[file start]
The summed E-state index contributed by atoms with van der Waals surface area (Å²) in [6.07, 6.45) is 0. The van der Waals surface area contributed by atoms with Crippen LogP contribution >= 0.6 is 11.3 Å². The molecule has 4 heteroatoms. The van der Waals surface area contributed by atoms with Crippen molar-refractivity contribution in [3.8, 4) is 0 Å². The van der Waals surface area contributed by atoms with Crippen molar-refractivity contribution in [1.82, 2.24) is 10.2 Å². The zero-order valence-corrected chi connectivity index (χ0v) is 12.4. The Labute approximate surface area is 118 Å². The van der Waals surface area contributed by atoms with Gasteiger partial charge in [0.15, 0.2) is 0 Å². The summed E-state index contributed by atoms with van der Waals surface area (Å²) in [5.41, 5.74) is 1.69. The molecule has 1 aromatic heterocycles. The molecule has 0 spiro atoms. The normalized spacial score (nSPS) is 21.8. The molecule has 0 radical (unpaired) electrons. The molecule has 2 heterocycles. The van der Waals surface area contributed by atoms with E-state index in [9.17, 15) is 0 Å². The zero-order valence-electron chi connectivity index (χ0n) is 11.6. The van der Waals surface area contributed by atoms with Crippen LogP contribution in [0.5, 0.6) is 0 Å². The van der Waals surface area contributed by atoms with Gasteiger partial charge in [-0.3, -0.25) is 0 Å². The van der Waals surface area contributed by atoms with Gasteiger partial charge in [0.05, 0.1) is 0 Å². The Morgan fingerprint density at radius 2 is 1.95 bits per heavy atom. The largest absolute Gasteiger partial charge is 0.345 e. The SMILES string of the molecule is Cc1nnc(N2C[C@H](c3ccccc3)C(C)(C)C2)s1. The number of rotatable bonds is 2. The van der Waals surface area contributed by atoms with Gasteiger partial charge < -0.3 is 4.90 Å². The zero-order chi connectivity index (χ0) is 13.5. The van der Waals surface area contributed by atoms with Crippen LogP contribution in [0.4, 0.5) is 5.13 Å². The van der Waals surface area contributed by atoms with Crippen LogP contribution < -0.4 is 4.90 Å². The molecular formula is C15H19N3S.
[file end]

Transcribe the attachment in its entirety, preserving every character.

The summed E-state index contributed by atoms with van der Waals surface area (Å²) in [6.07, 6.45) is 0. The van der Waals surface area contributed by atoms with Crippen LogP contribution >= 0.6 is 11.3 Å². The molecule has 4 heteroatoms. The van der Waals surface area contributed by atoms with Crippen molar-refractivity contribution in [3.8, 4) is 0 Å². The van der Waals surface area contributed by atoms with Crippen molar-refractivity contribution in [1.82, 2.24) is 10.2 Å². The zero-order valence-corrected chi connectivity index (χ0v) is 12.4. The Labute approximate surface area is 118 Å². The van der Waals surface area contributed by atoms with Gasteiger partial charge in [0.15, 0.2) is 0 Å². The summed E-state index contributed by atoms with van der Waals surface area (Å²) in [5.41, 5.74) is 1.69. The molecule has 1 aromatic heterocycles. The molecule has 0 spiro atoms. The normalized spacial score (nSPS) is 21.8. The molecule has 0 radical (unpaired) electrons. The molecule has 2 heterocycles. The van der Waals surface area contributed by atoms with E-state index in [9.17, 15) is 0 Å². The zero-order valence-electron chi connectivity index (χ0n) is 11.6. The van der Waals surface area contributed by atoms with Crippen LogP contribution in [0.5, 0.6) is 0 Å². The van der Waals surface area contributed by atoms with Gasteiger partial charge in [-0.3, -0.25) is 0 Å². The van der Waals surface area contributed by atoms with Gasteiger partial charge in [0.05, 0.1) is 0 Å². The Morgan fingerprint density at radius 2 is 1.95 bits per heavy atom. The largest absolute Gasteiger partial charge is 0.345 e. The SMILES string of the molecule is Cc1nnc(N2C[C@H](c3ccccc3)C(C)(C)C2)s1. The number of rotatable bonds is 2. The van der Waals surface area contributed by atoms with Gasteiger partial charge < -0.3 is 4.90 Å². The zero-order chi connectivity index (χ0) is 13.5. The van der Waals surface area contributed by atoms with Crippen LogP contribution in [0.4, 0.5) is 5.13 Å². The van der Waals surface area contributed by atoms with Crippen LogP contribution < -0.4 is 4.90 Å². The molecular formula is C15H19N3S.